A fighter showing an armoured vehicle taken from the Malian army.
The Tuareg separatists who, along with radical Islamist groups, have taken control of northern Mali are preparing for the possibility of a counter-attack by the Malian army. One of our Observers, who recently travelled to the northern city of Gao, was able to photograph these separatists posing proudly with their military arsenal. One of their commanders agreed to tell us about how he and his men are getting ready to fight.
Our Observer, Assan Midal, is a Tuareg who works as a tour guide in the Sahel desert. Since the beginning of the crisis in northern Mali, he’s made several trips and reported for us from Gao, Kidal, and Timbuktu, the region’s three major cities. In March, these cities fell into the hands of the MNLA, the separatist Tuareg movement pushing for northern Mali’s independence, as well as of radical Islamist fighters from the groups Ansar Dine and Mujao, an al-Qaeda offshoot.
Midal went to Gao’s airport, where the MNLA rebels have set up a military base. There, he took photos of their armoured vehicles, military equipment and spoke to the rebels.
The MNLA has set up a base at Gao's airport.
Colonel Intallah Ag Assai (6th from the right) and his men.
Political negotiations are currently underway in Burkina Faso between representatives of the rebel groups and the Economic Community of West African States (ECOWAS). While the stated goal is to find a peaceful end to the crisis, ECOWAS and the African Union are hedging their bets – they’re still trying to get the United Nation’s support for a military intervention in northern Mali. Were the UN to give the green light, 3,000 troops from several West African states would join forces with the Malian army to combat the rebels. While the Malian army suffered a bitter defeat in March, its top brass says it is ready to counter-attack.
"Whether their troops come by way of Algeria, Mauritania or Niger, we’ll be ready for them"
Colonel Intallah Ag Assai is an MNLA commander based in Gao. He says that after spending ten years in the Malian army, he decided to join the Tuareg rebellion in January.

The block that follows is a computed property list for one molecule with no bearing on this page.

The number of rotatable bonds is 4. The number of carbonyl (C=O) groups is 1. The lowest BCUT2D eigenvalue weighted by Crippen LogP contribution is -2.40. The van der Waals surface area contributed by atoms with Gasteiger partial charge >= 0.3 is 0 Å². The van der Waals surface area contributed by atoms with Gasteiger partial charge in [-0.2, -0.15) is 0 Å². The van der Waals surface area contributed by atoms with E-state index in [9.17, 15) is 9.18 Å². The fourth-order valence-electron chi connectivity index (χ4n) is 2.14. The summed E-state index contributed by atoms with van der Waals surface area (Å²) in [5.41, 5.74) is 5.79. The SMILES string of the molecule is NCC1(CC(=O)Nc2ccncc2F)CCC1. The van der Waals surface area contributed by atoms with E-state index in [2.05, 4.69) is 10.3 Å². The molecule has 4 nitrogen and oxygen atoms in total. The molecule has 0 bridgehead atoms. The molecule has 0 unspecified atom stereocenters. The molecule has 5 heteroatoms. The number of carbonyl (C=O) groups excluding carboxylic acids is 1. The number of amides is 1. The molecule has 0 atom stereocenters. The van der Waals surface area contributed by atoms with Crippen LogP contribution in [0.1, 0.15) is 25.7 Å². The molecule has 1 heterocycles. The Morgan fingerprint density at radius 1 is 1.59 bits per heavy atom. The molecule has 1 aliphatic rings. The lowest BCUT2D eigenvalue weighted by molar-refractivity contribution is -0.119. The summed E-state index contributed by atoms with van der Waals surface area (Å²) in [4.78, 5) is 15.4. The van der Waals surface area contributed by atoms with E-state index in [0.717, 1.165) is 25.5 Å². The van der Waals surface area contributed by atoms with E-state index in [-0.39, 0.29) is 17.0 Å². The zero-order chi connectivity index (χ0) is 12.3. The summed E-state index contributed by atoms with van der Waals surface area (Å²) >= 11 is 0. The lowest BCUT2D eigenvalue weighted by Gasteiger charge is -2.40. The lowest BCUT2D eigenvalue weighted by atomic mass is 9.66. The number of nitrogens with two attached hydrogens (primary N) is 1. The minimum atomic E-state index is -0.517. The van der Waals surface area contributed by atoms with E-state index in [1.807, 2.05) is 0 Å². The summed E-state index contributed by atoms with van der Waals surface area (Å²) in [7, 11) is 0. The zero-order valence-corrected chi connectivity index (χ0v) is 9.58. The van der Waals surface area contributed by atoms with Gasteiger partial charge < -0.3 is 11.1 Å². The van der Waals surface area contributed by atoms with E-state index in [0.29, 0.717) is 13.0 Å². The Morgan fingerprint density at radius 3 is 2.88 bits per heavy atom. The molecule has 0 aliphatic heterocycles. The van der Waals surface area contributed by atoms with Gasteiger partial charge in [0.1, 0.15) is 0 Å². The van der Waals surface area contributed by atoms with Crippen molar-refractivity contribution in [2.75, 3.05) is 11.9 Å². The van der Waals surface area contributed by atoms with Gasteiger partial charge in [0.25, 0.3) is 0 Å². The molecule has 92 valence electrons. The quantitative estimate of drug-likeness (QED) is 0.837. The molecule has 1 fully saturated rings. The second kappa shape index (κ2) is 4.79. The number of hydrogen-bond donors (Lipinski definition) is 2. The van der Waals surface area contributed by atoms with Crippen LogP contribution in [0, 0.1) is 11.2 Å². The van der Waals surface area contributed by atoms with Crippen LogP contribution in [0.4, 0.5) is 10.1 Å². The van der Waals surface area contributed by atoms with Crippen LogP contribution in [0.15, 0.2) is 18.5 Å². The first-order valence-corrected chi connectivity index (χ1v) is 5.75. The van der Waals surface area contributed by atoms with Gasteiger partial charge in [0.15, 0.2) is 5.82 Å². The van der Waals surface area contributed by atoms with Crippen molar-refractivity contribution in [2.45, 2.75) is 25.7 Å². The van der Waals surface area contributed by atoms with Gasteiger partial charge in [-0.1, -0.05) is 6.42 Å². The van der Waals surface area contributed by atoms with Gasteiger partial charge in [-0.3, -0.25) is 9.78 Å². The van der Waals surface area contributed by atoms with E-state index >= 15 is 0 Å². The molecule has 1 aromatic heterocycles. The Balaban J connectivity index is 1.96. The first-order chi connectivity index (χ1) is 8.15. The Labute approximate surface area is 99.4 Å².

We’ve been ready for war ever since we arrived in Gao in March. The airport serves as our base. That’s where we keep our weapons and all the other military equipment we seized from the Malian army. We already owned some military equipment before our uprising [which started in January], but we got our hands on much more by helping ourselves to what we found in army bases as we made our way north. I would say 60 percent of what we currently own was taken from the army. Right now, we’re fixing a helicopter and ten armoured vehicles. Thirty more of these vehicles are in working order. We also took lots of automatic rifles, of different calibres.[The MNLA’s equipment also comes from former mercenaries for Muammar Gaddafi who have joined the MNLA’s ranks. After the Libyan leader’s death, many of them returned to Mali heavily armed.]A young fighter. In the background, a helicopter "undergoing revision"."We're training 1,000 men to use weapons"Our troops are ready to fight. For the past two months, about 1,000 men have been training here in Gao. Overall, there are 2,000 of us here [Ed. Note: This number is difficult to verify]. The new trainees are volunteers from Gao and the surrounding region. Most of them are in their early twenties. They train five days a week on a lot near the airport. We don’t pay them, but of course we give them room and board. They work out, learn military discipline, and are taught how to use weapons."Representatives from Ansar Dine and the MNLA meet on a regular basis to avoid tensions"Ansar Dine and the Mujao are also present in the Gao region, and they too recruit young trainees. However, we’re not in competition with one another, because we have different goals. They want to enforce Sharia law in the region, while we want independence for the Azawad [i.e. northern Mali]. Of course, we too are Muslims, but we prefer a moderate form of Islam. I wouldn’t say we get along perfectly, but we manage to co-exist. In fact, to avoid any tensions, our leaders meet on a regular basis. What brings us together are our common enemies, the Malian army and ECOWAS’ troops.We’re waiting to see what comes out of the negotiations in Ouagadougou. We are military men, so we’ll execute the orders that the MNLA’s politicians give us. If, during the negotiations, our representatives manage to find a peaceful way out of this crisis, we’ll put down our weapons. However, if they don’t and ECOWAS decides to send its troops here, we will defend the land that God gave us. We’ve got 9,000 fighters spread out along the borders of northern Mali, so whether their troops come by way of Algeria, Mauritania or Niger, we’ll be ready for them. [Ed. Note: In an interview with the magazine Jeune Afrique, Bilal Ag Achérif, the president of the MNLA’s transitional council, said his fighters number 10,000, not 9,000].Post written with FRANCE 24 journalist Peggy Bruguière.